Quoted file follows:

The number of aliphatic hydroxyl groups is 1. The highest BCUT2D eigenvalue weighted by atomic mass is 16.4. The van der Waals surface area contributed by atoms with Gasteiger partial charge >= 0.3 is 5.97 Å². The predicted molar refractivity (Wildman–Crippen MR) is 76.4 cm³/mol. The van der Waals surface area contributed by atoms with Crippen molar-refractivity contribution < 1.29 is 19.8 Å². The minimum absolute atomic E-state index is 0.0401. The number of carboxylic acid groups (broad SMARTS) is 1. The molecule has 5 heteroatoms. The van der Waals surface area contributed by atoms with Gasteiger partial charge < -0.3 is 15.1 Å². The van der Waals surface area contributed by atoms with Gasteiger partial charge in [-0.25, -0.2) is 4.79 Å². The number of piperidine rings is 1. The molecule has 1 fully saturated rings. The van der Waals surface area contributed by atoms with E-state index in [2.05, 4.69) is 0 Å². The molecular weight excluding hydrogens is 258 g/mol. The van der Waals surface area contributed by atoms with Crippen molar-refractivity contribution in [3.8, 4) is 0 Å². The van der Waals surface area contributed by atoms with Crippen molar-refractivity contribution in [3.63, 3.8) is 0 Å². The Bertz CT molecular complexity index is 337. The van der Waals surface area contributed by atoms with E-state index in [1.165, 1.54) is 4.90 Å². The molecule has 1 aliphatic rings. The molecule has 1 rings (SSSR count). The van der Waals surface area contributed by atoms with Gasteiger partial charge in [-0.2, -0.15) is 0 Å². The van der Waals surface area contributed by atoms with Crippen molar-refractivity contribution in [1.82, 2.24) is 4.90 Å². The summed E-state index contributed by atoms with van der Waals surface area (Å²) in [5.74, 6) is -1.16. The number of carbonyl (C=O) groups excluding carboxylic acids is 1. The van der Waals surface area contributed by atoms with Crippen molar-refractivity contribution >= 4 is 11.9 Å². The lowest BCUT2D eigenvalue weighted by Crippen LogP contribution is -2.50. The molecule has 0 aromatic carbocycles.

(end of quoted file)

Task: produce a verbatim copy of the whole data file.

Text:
The number of aliphatic hydroxyl groups is 1. The highest BCUT2D eigenvalue weighted by atomic mass is 16.4. The van der Waals surface area contributed by atoms with Gasteiger partial charge >= 0.3 is 5.97 Å². The predicted molar refractivity (Wildman–Crippen MR) is 76.4 cm³/mol. The van der Waals surface area contributed by atoms with Crippen molar-refractivity contribution < 1.29 is 19.8 Å². The minimum absolute atomic E-state index is 0.0401. The number of carboxylic acid groups (broad SMARTS) is 1. The molecule has 5 heteroatoms. The van der Waals surface area contributed by atoms with Gasteiger partial charge < -0.3 is 15.1 Å². The van der Waals surface area contributed by atoms with Gasteiger partial charge in [-0.25, -0.2) is 4.79 Å². The number of piperidine rings is 1. The molecule has 1 fully saturated rings. The van der Waals surface area contributed by atoms with E-state index in [2.05, 4.69) is 0 Å². The molecular weight excluding hydrogens is 258 g/mol. The van der Waals surface area contributed by atoms with Crippen molar-refractivity contribution in [3.8, 4) is 0 Å². The van der Waals surface area contributed by atoms with Crippen molar-refractivity contribution in [3.63, 3.8) is 0 Å². The Bertz CT molecular complexity index is 337. The van der Waals surface area contributed by atoms with E-state index in [1.165, 1.54) is 4.90 Å². The molecule has 1 aliphatic rings. The molecule has 1 rings (SSSR count). The van der Waals surface area contributed by atoms with Gasteiger partial charge in [-0.2, -0.15) is 0 Å². The van der Waals surface area contributed by atoms with Crippen molar-refractivity contribution in [1.82, 2.24) is 4.90 Å². The summed E-state index contributed by atoms with van der Waals surface area (Å²) in [5.74, 6) is -1.16. The number of carbonyl (C=O) groups excluding carboxylic acids is 1. The van der Waals surface area contributed by atoms with Crippen molar-refractivity contribution >= 4 is 11.9 Å². The lowest BCUT2D eigenvalue weighted by Crippen LogP contribution is -2.50. The molecule has 0 aromatic carbocycles.